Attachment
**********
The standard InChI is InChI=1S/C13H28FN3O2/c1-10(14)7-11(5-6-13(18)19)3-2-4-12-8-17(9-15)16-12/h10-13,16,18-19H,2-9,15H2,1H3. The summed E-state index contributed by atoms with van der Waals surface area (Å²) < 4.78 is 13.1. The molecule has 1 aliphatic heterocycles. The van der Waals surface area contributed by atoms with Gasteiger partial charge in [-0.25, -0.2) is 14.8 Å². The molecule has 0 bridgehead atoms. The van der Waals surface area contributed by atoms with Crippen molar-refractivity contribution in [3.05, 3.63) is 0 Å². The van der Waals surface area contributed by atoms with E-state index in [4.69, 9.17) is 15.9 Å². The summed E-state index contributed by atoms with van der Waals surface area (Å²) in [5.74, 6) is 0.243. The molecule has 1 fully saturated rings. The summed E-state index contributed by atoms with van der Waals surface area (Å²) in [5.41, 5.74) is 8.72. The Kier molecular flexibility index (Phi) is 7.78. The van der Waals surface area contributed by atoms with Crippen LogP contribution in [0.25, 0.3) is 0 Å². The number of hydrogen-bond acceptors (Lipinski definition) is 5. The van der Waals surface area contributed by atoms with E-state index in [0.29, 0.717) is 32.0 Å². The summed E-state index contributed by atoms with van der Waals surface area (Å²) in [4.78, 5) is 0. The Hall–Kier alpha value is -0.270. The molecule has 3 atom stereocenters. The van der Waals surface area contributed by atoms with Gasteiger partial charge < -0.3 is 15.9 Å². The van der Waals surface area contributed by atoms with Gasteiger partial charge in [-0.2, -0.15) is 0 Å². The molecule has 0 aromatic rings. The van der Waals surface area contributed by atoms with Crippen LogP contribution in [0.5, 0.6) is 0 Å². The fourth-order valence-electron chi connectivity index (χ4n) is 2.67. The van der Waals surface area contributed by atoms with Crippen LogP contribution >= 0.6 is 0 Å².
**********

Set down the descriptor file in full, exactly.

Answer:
The standard InChI is InChI=1S/C13H28FN3O2/c1-10(14)7-11(5-6-13(18)19)3-2-4-12-8-17(9-15)16-12/h10-13,16,18-19H,2-9,15H2,1H3. The summed E-state index contributed by atoms with van der Waals surface area (Å²) < 4.78 is 13.1. The molecule has 1 aliphatic heterocycles. The van der Waals surface area contributed by atoms with Gasteiger partial charge in [-0.25, -0.2) is 14.8 Å². The molecule has 0 bridgehead atoms. The van der Waals surface area contributed by atoms with Crippen molar-refractivity contribution in [3.05, 3.63) is 0 Å². The van der Waals surface area contributed by atoms with E-state index in [4.69, 9.17) is 15.9 Å². The summed E-state index contributed by atoms with van der Waals surface area (Å²) in [5.74, 6) is 0.243. The molecule has 1 fully saturated rings. The summed E-state index contributed by atoms with van der Waals surface area (Å²) in [5.41, 5.74) is 8.72. The Kier molecular flexibility index (Phi) is 7.78. The van der Waals surface area contributed by atoms with Crippen LogP contribution in [0.25, 0.3) is 0 Å². The number of hydrogen-bond acceptors (Lipinski definition) is 5. The van der Waals surface area contributed by atoms with E-state index in [0.29, 0.717) is 32.0 Å². The summed E-state index contributed by atoms with van der Waals surface area (Å²) in [4.78, 5) is 0. The Hall–Kier alpha value is -0.270. The molecule has 3 atom stereocenters. The van der Waals surface area contributed by atoms with Gasteiger partial charge < -0.3 is 15.9 Å². The van der Waals surface area contributed by atoms with Gasteiger partial charge in [-0.2, -0.15) is 0 Å². The molecule has 0 aromatic rings. The van der Waals surface area contributed by atoms with Crippen LogP contribution in [0.5, 0.6) is 0 Å². The fourth-order valence-electron chi connectivity index (χ4n) is 2.67. The van der Waals surface area contributed by atoms with Crippen LogP contribution >= 0.6 is 0 Å².